Daytrotter: The Internet’s Music Hall

    Sean Moeller loves what live music can do to you.

    “Most people are moved when they see a band pull something off live,” says the 33-year-old. “They don’t have overdubs. They don’t have a second chance. They have to do it right there — right there in front of you.”

    It’s an experience that Moeller loves so much that he’s made it his life. In February of 2006, the then 28-year-old wanted more than his job at the newspaper a few miles from the Mississippi River. So, he created an online space called Daytrotter, a place where bands could go and record music. The plan was simple: With the help of friends, they’d bring in a musician or band, tape some songs in their studio in Rock Island, Ill. (appropriately called “The Horseshack”), call it a Daytrotter Session and throw it up online for a free download. And now, almost six years later, the results are nothing short of astonishing; Daytrotter is known as one of the premiere sources for music today.

    Not only does the website produce some of the highest quality audio recordings on the internet, but it boasts between three and four million page views a month — a number that Moeller notes could “fill arenas” — and its daily sessions average roughly 10,000 downloads each in their first week. Each year, almost 500 bands record a session (sometimes two or three a day, notes Moeller). And beyond that? Daytrotter has pressed outside of the digital world, as the website’s organizers are now preparing to launch their fifth Barnstormer tour on Aug. 26, a tour that takes a caravan of bands across the country, performing concerts in barns. Yes, like red-wooded, hay-filled, found in the middle-of-nowhere barns.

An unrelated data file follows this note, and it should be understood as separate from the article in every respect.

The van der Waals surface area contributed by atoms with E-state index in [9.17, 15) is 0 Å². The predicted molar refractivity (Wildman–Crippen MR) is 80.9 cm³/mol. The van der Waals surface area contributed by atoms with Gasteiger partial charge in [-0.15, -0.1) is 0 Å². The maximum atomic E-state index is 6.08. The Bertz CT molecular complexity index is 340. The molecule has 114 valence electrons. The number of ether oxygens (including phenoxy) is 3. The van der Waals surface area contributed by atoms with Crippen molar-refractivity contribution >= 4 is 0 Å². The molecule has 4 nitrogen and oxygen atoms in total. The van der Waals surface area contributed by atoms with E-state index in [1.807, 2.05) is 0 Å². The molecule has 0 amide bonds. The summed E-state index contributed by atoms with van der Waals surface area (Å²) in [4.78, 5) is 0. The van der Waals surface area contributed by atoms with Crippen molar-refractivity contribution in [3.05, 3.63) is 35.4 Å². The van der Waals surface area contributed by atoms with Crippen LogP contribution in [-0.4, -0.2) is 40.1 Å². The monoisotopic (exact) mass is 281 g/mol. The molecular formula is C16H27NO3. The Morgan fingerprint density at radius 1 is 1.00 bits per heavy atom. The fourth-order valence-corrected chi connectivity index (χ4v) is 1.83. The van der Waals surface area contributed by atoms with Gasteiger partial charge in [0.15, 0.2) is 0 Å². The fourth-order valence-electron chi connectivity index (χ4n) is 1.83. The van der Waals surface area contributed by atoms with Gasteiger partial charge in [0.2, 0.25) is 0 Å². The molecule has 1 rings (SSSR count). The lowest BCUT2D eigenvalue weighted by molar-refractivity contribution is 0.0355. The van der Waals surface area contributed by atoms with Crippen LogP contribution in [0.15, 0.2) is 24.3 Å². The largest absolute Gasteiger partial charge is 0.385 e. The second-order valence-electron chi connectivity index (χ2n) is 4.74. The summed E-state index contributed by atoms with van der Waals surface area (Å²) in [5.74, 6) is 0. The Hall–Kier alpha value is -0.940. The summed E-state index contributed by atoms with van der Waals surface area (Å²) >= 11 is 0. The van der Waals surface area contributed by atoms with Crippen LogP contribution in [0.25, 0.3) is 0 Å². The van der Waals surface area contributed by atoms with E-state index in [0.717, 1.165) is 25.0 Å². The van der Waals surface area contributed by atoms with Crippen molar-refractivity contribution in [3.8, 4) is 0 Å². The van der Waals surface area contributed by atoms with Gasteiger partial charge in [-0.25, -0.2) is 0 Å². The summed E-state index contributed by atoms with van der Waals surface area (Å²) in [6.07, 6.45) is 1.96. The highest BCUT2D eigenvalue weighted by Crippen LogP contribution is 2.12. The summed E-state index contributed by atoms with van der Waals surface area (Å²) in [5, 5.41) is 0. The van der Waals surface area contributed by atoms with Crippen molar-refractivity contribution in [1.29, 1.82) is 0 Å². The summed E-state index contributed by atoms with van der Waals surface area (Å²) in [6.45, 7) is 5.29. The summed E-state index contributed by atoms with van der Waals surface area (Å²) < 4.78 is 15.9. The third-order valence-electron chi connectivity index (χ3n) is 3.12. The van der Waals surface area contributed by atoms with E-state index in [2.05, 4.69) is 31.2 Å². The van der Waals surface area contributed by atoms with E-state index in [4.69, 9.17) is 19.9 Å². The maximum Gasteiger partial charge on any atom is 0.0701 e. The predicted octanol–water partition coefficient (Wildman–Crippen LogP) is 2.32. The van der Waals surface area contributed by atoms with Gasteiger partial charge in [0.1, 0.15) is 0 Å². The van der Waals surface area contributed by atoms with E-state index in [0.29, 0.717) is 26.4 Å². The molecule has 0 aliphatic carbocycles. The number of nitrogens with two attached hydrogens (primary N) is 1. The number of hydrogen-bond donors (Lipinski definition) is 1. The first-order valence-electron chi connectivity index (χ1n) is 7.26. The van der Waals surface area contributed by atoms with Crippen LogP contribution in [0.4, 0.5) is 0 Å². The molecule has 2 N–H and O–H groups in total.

In other words, Moeller doesn’t write for the newspaper anymore. Instead, he’s pushing a grassroots movement to revitalize how we consume music on the internet — and he’s doing it exactly how he wants.

    The operation is pretty simple, or as Moeller puts it, “the most honest way to record.” Run by Moeller and three other guys (illustrator Johnny Cluney, engineer Mike Gentry and administrator Phil Pracht), they use a minimalistic setup: a few mics and preamps record a band performing four or five songs straight to 1/4 inch analog tape. Aside from a conversion to MP3, there is no post-production — no overdubs, no fixes and the mistakes are left in. As the website says, “What you hear is what happened in the room that day.” Moeller then writes an essay about the band, Cluney creates a funky illustration and, boom, a Daytrotter Session is born.

    Kembrew McLeod, Associate Professor of Communications at the University of Iowa and producer of the documentary Copyright Criminals, is quick to label Daytrotter as a success. He calls the website the current American equivalent of the John Peel Session, the famous BBC recordings done for years until his death in 2004. “John Peel had thousands and thousands of sessions with bands that people had never heard of,” he notes. “But yet, it was still prestigious. And it was still accessible to unknown bands.” And that might be what’s so attractive about Daytrotter — almost anybody can record a session. Moeller doesn’t rely on news pegs like album releases or tour updates to have an excuse to record a session. Rather, he just records the sessions, uploads them and, as he puts it, the results are “timeless.”